Son #2 threw himself against a chair and spit as he rubbed his hands against his nose.  This was to show his disdain at my suggestion.  Then with a purposeful look upon his tiny face, Son #2 removed his booster seat and sippy cup from the premises.  Painstakingly, he dragged them to the sofa in the living room.  He faced the chair towards the wall, sat down, and gave us an icy cold shoulder as he drank his milk.  When his milk was done, Son #2 strode to his room in silence.

My husband and I looked at each other.  Shock and amusement shone on our faces.  There was no denying it.  Son #2 just dissed us.

Sunday, September 22, 2013


One lazy Sunday afternoon, I listened to the James Taylor Pandora station while the boys played with their toys in the living room.  Periodically, I hummed along with a tune as I read a magazine in my rocking chair.  Then, the song "Amie" by Pure Prairie League began to play.  I sang along loudly.  My husband heard me singing and he joined in the fun.  Son #1 smiled at us and started to hum. 

Amie what you want to do?  We crooned.

I think I could stay with you.  We continued our serenade.

For a while, maybe longer if I do.  Our singing began to fade as we went about our business. 

While we were singing, Son #2 was studying us intently.  When we stopped, Son #2 picked up his drum and attempted to keep time with Pure Prairie League as they finished up their song.  I watched in amusement.  However, my amusement soon turned to amazement as Son #2 belted out the chorus.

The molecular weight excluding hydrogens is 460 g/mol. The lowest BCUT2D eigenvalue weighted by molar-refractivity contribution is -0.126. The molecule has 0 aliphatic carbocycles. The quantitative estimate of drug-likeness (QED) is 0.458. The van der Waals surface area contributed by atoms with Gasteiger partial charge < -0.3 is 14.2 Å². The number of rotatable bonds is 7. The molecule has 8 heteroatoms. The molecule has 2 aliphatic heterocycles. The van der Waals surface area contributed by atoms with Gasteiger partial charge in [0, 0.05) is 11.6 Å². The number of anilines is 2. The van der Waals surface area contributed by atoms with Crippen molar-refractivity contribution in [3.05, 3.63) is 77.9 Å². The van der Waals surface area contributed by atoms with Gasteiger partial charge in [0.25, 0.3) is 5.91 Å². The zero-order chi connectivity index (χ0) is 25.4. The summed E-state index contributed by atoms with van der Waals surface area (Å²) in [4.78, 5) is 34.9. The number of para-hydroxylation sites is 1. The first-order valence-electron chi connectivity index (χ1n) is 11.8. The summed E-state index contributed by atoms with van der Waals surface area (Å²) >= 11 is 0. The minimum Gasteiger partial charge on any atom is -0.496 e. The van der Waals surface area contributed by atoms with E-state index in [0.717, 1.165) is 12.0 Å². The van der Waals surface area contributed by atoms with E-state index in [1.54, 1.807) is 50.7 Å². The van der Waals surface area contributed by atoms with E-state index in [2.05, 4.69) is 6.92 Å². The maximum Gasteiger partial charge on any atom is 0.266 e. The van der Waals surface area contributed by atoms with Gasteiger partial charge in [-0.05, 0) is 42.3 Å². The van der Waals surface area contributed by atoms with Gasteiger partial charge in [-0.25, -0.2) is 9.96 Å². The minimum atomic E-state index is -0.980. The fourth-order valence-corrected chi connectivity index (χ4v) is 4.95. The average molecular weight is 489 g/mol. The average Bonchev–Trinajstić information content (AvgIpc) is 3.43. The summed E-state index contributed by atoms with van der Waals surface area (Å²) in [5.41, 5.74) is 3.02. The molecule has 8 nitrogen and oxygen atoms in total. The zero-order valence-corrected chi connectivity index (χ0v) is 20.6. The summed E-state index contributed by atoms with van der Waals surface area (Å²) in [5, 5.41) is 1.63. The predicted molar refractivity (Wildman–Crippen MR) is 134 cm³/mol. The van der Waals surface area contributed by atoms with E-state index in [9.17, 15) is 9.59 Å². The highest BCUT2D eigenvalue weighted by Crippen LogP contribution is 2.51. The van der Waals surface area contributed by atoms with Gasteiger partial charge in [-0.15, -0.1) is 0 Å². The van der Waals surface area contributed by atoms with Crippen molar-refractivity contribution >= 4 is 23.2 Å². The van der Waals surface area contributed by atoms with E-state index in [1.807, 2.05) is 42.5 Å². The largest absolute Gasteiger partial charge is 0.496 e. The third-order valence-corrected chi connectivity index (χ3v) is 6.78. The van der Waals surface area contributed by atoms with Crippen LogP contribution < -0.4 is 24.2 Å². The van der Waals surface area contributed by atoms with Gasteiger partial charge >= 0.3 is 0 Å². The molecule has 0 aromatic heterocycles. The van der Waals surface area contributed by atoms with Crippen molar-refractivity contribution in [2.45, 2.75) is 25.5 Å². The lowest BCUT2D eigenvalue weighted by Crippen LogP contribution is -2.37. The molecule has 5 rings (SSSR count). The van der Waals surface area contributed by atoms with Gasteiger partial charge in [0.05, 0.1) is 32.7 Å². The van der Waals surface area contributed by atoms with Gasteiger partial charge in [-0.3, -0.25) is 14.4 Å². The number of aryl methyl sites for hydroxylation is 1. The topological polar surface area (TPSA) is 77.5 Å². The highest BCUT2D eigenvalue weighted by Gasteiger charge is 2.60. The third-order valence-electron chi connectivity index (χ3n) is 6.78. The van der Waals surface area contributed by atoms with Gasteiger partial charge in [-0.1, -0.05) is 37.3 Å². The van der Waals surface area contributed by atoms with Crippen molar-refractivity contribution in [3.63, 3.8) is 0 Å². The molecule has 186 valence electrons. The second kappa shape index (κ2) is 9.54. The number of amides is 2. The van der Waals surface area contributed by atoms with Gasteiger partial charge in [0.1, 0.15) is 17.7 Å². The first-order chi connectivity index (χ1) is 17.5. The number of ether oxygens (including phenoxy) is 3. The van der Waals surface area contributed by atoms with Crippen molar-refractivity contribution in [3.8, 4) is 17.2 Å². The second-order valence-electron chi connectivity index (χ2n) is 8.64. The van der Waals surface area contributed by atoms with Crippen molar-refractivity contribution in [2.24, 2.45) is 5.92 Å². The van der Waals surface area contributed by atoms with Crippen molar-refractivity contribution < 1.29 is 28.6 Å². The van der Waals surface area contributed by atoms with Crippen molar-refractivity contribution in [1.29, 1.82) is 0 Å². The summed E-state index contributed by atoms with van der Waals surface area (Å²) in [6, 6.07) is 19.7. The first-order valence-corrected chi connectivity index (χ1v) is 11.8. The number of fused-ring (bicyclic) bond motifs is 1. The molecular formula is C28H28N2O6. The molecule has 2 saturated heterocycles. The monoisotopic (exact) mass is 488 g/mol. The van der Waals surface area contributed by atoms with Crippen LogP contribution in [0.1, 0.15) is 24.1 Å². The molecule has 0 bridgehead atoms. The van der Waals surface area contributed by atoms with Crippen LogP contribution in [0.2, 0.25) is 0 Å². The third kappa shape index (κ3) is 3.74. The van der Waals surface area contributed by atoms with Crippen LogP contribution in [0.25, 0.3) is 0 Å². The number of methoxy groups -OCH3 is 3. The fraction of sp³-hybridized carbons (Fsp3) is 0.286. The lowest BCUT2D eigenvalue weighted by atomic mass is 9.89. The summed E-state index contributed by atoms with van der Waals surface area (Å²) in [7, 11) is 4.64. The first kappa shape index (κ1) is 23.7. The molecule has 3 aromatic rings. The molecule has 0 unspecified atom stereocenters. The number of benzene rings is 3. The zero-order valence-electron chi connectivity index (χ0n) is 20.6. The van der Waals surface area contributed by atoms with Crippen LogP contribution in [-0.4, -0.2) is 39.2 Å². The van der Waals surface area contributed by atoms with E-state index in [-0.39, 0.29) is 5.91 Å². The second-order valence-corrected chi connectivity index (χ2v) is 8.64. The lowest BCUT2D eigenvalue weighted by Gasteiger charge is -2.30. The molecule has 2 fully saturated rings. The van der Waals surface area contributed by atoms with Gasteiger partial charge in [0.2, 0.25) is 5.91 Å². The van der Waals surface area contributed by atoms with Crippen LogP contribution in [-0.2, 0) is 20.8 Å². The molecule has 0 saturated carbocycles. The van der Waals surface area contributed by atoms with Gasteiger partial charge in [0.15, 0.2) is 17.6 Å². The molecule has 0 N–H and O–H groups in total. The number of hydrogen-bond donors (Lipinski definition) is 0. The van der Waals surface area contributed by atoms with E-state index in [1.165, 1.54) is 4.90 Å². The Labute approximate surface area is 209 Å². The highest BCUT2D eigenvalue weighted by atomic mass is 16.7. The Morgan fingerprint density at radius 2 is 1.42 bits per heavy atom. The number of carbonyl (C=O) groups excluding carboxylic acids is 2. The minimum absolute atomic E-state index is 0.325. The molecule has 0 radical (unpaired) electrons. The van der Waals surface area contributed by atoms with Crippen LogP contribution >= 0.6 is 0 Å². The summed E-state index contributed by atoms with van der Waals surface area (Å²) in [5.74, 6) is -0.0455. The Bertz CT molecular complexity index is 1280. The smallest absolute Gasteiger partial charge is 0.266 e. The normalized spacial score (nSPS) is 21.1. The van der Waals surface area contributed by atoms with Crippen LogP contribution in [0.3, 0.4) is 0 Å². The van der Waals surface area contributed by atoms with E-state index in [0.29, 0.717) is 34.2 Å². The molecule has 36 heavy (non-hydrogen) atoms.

Amie what you want to do?  Son #2 squeaked.

I tink I wa wa wa you.  Son #2 mumbled.

Fa a wa, wa wa wa wa wa I do.  Son #2 sang confidently.

Amie what you want to do?  Son #2 repeated over and over again as he toddled down the hallway to his room.

I was flabbergasted.  Then, I smiled smugly to my husband and blurted out what every proud parent says about their child.  "Babe, Son #2 is a genius!"

Monday, September 16, 2013

Airplanes, Cleats, and Homework

One day, Son #1 came home from school and tossed his backpack on his bedroom floor.  As usual, I grabbed the homework folder from his bag and looked inside.  In the back pocket, ten pages of unfinished school work lay neatly stacked and organized.  I pulled the stack out and thumbed through it.




Coloring Sheet...

Art Assignment...

Bible Project...

Mad Minutes...

Another Coloring Sheet???


Social Studies...

What did my kid do at school today?  Obviously, he did nothing because I was staring at a full day of work in his homework folder.  Irritated, I marched over to Son #1's room and asked.  "Why do you have so much homework?"

Son #1 looked at me sheepishly and replied.  "Uh.  I don't know."

"Did you do any work today?"  I continued.

"Yeah."  Son #1 responded.

I decided to try a different tactic because I was not getting any  clear answers.  I read the note from the teacher in the homework folder.

Son #1 has been playing airplane with his pencil instead of doing his work. When it is time for recess, Son #1 completes his work before playing.  He says he works like a rocket to get his work done.  Here's to him working like a rocket during class time.

"Have you been playing airplane in the classroom instead of doing your work?"  I questioned my son.

"Yeah!  I can make my pencil fly really high and then dive bomb my desk."  Son #1 said with gusto.

"What else have you been doing?"  I probed.

"Oh.  Well, I've been thinking about my cleats in my backpack."  Son #1 explained.